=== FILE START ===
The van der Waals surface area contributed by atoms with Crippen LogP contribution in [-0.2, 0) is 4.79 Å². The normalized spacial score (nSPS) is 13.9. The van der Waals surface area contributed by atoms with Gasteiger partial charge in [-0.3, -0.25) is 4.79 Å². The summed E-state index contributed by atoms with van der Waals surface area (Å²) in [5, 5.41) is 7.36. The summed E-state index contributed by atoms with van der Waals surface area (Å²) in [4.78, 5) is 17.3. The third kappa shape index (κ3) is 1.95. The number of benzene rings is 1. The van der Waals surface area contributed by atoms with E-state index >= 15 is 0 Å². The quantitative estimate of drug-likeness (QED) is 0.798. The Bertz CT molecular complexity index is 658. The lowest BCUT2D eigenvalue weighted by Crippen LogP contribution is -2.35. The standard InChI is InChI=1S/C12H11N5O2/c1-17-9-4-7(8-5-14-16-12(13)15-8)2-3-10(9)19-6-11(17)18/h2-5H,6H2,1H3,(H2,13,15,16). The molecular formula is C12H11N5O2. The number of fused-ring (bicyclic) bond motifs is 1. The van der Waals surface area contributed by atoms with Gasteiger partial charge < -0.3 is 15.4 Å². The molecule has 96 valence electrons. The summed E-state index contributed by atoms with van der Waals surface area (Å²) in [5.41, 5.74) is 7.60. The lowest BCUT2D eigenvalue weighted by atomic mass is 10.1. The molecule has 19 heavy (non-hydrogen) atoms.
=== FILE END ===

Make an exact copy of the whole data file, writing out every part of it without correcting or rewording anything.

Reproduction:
The van der Waals surface area contributed by atoms with Crippen LogP contribution in [-0.2, 0) is 4.79 Å². The normalized spacial score (nSPS) is 13.9. The van der Waals surface area contributed by atoms with Gasteiger partial charge in [-0.3, -0.25) is 4.79 Å². The summed E-state index contributed by atoms with van der Waals surface area (Å²) in [5, 5.41) is 7.36. The summed E-state index contributed by atoms with van der Waals surface area (Å²) in [4.78, 5) is 17.3. The third kappa shape index (κ3) is 1.95. The number of benzene rings is 1. The van der Waals surface area contributed by atoms with E-state index >= 15 is 0 Å². The quantitative estimate of drug-likeness (QED) is 0.798. The Bertz CT molecular complexity index is 658. The lowest BCUT2D eigenvalue weighted by Crippen LogP contribution is -2.35. The standard InChI is InChI=1S/C12H11N5O2/c1-17-9-4-7(8-5-14-16-12(13)15-8)2-3-10(9)19-6-11(17)18/h2-5H,6H2,1H3,(H2,13,15,16). The molecular formula is C12H11N5O2. The number of fused-ring (bicyclic) bond motifs is 1. The van der Waals surface area contributed by atoms with Gasteiger partial charge < -0.3 is 15.4 Å². The molecule has 96 valence electrons. The summed E-state index contributed by atoms with van der Waals surface area (Å²) in [5.41, 5.74) is 7.60. The lowest BCUT2D eigenvalue weighted by atomic mass is 10.1. The molecule has 19 heavy (non-hydrogen) atoms.